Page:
Velocities Of Night
W. B. Vogel
For some, there are certain fascinations that serve as their singular passion. It is to be their very life's blood, that one beautiful thing that makes them feel real. Such a love sharpens the edges of a dull existence, giving meaning to the chaos.
Debra Marceau's heart could only be steeled by the abstract visual obscurations that were created when a brush touched canvas. To her the uttermost truths of the universal were dimly reflected within the fragile perceptions represented within an artist's works. Like prophetic dreams they rose from the depths of the soul, as God's vision was fragilely illustrated through a human's narrow eyes. This was her weakness...this was her obsession.
On this day she was driven by an almost surreal urge to find a new work. The Freeborn Gallery had recently acquired the last, rare remnants of a little known artist named Aeran Black. He had been a man possessed, constantly painting the dark visions that skulked the shadowed corners of his soul. His last days had been spent in a psychotic fit, before he was taken to the Langston Sanitarium for evaluations. Mere hours later he disappeared and was never heard from again. Many a curious tale had spawned from this man's life. But there had always been local folklore surrounding him, and little had been mentioned of it since his escape a decade earlier. Like his work he had been a shadow, and as such faded away in the bright day of passing time. Even though, he was an infamous character whose creations were prized by a select few patrons.
The scheduled show of his paintings consisted of three recently uncovered works-a duet of self-portraits and an abstractionism. It was the latter that intrigued Debra, and as such had drawn her like a siren's call to the Freeborn Gallery. This one, titled "Oblique," had been vaguely described as a vision in black in the literatures promoting the sale. And it was those subtle words that had brought her there. She didn't even think about it, she reacted as if by the command of her uttermost buried instincts. These had been what guided her will.
The rain fell on this bleak day, pouring in vicious fits from a sullen sky. This atmosphere suited Debra's current state of mind perfectly, as she drove to the gallery on Newstead Street. Her soul was unusually quiet as she stared blankly through the little torrents of water that ran down her windshield with ceaseless stride. She was beyond somber now-she was automatic.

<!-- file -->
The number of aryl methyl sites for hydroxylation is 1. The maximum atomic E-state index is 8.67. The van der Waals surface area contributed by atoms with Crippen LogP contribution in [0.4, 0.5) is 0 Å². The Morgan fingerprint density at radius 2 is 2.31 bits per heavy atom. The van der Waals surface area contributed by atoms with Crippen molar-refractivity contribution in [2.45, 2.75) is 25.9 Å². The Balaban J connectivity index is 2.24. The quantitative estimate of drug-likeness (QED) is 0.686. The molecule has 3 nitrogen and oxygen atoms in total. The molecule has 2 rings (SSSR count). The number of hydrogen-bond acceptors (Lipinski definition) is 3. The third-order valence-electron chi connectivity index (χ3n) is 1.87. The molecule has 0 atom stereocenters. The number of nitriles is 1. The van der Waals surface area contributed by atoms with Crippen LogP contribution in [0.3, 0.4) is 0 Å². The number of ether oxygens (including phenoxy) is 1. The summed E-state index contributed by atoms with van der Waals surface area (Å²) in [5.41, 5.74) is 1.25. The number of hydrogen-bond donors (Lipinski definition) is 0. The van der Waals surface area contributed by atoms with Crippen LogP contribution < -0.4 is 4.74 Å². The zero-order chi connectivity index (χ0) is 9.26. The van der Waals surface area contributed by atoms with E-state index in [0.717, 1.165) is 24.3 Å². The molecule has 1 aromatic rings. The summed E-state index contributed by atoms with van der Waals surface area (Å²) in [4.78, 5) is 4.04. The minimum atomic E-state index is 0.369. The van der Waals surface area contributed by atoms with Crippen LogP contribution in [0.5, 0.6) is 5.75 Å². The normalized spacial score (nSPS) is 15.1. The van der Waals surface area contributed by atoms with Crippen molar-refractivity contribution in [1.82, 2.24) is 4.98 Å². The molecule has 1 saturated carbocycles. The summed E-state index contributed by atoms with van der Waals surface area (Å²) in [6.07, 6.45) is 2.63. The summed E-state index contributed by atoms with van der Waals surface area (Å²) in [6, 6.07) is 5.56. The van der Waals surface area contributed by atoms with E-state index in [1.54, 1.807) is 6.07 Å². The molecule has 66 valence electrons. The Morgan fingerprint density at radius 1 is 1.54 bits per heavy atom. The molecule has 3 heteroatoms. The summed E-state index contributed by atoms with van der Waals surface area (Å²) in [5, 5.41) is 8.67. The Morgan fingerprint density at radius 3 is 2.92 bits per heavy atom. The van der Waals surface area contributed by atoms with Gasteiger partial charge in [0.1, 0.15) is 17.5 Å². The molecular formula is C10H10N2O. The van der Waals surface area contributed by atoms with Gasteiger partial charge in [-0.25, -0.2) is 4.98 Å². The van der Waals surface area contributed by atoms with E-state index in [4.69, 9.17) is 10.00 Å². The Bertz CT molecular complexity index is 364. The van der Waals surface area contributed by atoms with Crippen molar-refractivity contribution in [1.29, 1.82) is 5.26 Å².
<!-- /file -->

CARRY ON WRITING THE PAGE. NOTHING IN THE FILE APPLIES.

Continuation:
The tires of her car sloshed as they rolled through a puddle and into the parking lot of the Freeborn Gallery. She ran into the building holding the sale flyer over her head. Even so, she was drenched from head to toe as the downpour escalated momentarily. But that mattered little to her.
None are so blind as those who do not wish to see...
Debra was focused; every exacting step was but an action towards her desired end. She took a deep breath, dragging the air deeply into her lungs as her nerves electrified. Her awareness sharpened to a jagged edge. It was in these moments that she truly felt alive.
"Hello," a voice called to her. "My name is Brent Freeborn, and I am the owner of this modest facility. How may I help you on this less than jubilant day?"
"I am interested in viewing the Aeran Black displays, in particular the opus that was referred to as an abstractionistic piece," she said, her hair dripping tiny droplets of water. Debra looked like a drowned alley cat.
"Oh, you mean the Oblique. Right this way," his arms ushered her towards a back corner of the gallery. There, hidden behind packing material and assorted broken crates, waited her goal. Freeborn picked it up tenderly and said, "It is a truly unusual piece. Painted in different shades of black, it seems to reveal different visions under varied lighting conditions. Even from different perspectives it seems to take on nuances that were missed before. This is a truly unique work. Are you a collector?"